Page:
I have been excited for Vistara since the day it was announced as a TATA-SIA combine airline. Like most avid flyers in the country, the sad demise of Kingfisher had left a gaping hole at the premium end of the market and Vistara promised to fill that and how.
I was eager to the inaugural flight on 9th of January, but my birthday on the same day would have made me miss the opportunity. So on 1st of January 2015 I finally decided to do the next best thing; Fly Vistara on its first full day of operations, on 10th January, and even fly a return segment on premium economy to understand the product differentiation from a passenger’s PoV better.
My Vistara Booking & Online Check-in Experience
In the first few hours of 2015, I decided to log in to Vistara’s booking engine and book a return ticket to Mumbai, on 10th January. The itinerary was:
DEL-BOM at 0725 hours, on UK943 in Economy, and
BOM-DEL at 1745 hours, on UK996 in Premium Economy
I was able to snag a super saver in the DEL-BOM segment, but after couple of mis-attempts, the seats got blocked and I decided to call the Vistara helpline for booking. The agent sounded eager to help but wasn’t able to un-block the super seats even after I explained him the entire situation. I decided to hang up and try again in the morning. The next morning, I went online and lo & behold, those super saver seats were back. Again, Vistara’s booking engine couldn’t process my transaction (my CC was working perfectly on other websites) so I decided to call the helpline again before the other remaining seat also got blocked or bought.
The agent was different this time but equally clueless. I understand that Vistara was just getting off the blocks but having untrained agents on the phone, who weren’t able to understand a simple situation, struck me as strange. After many minutes of back and forth, and couple of conversations with his colleagues, he finally booked the exact seats I wanted, in the fare class I was looking for. and I successfully used the same credit card on the IVR booking. Phew!!!
If my @airvistara experience will be anything like my booking experience, I’m going to be seriously underwhelmed. Poor initial impressions.
— Vishal Mehra (@SimpliVishal) January 1, 2015
— Vishal Mehra (@SimpliVishal) January 1, 2015
Exactly 48 hours before my flight, accurate to the minute, I received an email for Vistara, telling me that the check-in for my flight was now open, and I’m welcome to select my seat and a special meal, if required. The airvistara.com link on that email strangely took me to a parked domain, airlinesite.com and not Vistara’s own site or check-in page.
Common sense would tell you that the person responsible for execution of such emails forgot to change the placeholder (thus airline site dot com). For a “premium” and yet-to-be-launched airline, in a crowded low-margin industry, this was a shocking and glaring error.
To say, I had a rocky start to my Vistara experience, would be quite appropriate. Not the “New Feeling” I was promised certainly.
New Delhi IGI, Terminal 3 (DEL) – Chhatrapati Shivaji International Airport, Terminal 2 (BOM)
Saturday, January 10th
Departure: 07:22 hours (3 minutes early)
Arrival: 09:25 hours (15 minutes early)
Aircraft: Airbus A320
Waking up at 5 am on cold Saturday morning, only so I could experience what Vistara had to offer, made me wonder if I was bordering on madness. Nonetheless, as I made my way to the airport, the first positive sign came from the skies. Delhi is infamous for fog disrupting aircraft movement in winters and this seemed like a clear day so far. I reached the airport at 0635 hours and proceeded to the empty check-in counters of Vistara. Everybody offered warm smiles and were quick to help out. There were newspapers on the desk, but no chocolates, unlike the opening day 🙂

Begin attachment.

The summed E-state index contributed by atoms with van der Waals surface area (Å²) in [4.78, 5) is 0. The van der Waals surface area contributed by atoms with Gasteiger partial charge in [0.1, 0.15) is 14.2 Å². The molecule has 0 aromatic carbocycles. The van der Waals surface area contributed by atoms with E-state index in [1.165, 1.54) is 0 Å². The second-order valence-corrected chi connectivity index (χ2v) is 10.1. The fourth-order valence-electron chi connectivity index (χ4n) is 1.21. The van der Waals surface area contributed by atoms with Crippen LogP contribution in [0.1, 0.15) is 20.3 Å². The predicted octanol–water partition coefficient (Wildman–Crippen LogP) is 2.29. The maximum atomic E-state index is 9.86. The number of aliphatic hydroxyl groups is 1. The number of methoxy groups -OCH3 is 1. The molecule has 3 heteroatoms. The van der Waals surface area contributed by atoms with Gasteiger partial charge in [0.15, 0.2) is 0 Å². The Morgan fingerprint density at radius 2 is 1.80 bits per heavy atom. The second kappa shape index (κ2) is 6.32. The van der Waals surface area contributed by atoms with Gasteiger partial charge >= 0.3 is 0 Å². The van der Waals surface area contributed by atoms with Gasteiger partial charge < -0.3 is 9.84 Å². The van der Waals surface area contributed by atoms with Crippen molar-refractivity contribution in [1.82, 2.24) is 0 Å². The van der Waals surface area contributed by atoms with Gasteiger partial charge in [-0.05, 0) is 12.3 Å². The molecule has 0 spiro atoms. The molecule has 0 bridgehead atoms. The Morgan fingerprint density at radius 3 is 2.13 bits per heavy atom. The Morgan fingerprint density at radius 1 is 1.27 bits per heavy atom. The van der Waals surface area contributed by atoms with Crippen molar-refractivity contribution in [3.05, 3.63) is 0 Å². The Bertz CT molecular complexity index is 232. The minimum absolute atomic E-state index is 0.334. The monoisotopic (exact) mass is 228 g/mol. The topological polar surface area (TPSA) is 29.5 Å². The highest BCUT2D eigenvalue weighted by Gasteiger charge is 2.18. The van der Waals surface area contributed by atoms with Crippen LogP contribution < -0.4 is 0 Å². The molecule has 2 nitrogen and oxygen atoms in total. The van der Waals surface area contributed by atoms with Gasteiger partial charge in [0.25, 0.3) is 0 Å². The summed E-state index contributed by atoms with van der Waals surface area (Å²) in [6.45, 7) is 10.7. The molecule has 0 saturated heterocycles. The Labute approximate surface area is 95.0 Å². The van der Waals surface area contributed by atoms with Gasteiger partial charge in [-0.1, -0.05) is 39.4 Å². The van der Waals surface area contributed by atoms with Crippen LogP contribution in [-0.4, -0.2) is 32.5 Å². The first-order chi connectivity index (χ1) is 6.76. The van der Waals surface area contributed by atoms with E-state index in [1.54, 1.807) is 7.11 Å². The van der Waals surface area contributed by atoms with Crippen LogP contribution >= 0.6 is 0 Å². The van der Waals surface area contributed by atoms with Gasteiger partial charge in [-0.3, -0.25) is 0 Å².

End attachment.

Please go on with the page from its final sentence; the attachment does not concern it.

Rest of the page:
Not many people fly on Saturday mornings and that was visible in the Security hold area as well. It took me just 5 minutes to clear it as I made my way to the gate. I was hungry and looking at flight boards, Vistara 943 had no “Last call” signs, so I made a quick hop to the American Express Platinum Lounge. After a round of early morning muffins and cakes, I made my way to the gate, and was there by 06:55 hours. Boarding was yet to start and passengers were hanging around the beautifully decorate gate area.
At exactly 0700 hours, boarding started with a call to Business class passengers, and those travelling with infants, young children. There was no special announcement for premium economy passengers and boarding was resumed with row-wise calls. As I made my way to the aero bridge, I spotted the aircraft connected to the bridge.
Passengers were welcomed by three flight attendants upon boarding. As I made my way to my cattle class seat, I was able to snag couple of pictures in the Business class section, where the seats looked comfortable with pillows and leg support in tow, and Premium Economy section, which looked like Economy, with additional seat pitch. I’ll be reviewing that in my return leg.
I was seated by the wing, on seat 14A . My first impressions of the seat were positive as it looked good, and despite being a slimline seat, looked sufficiently comfortable for a 2 hour flight. All Vistara seats are upholstered in leather.
As I settled down, the first observation was complete lack of any IFE (In-flight Entertainment) on the aircraft. Not just in economy, but also no IFE in Premium Economy or Business Class. For an airline, which has been built on the USP of a Premium product, offering above and beyond what other existing airlines are offering, with the tagline “Fly the New Feeling“, this seemed like a glaring absence.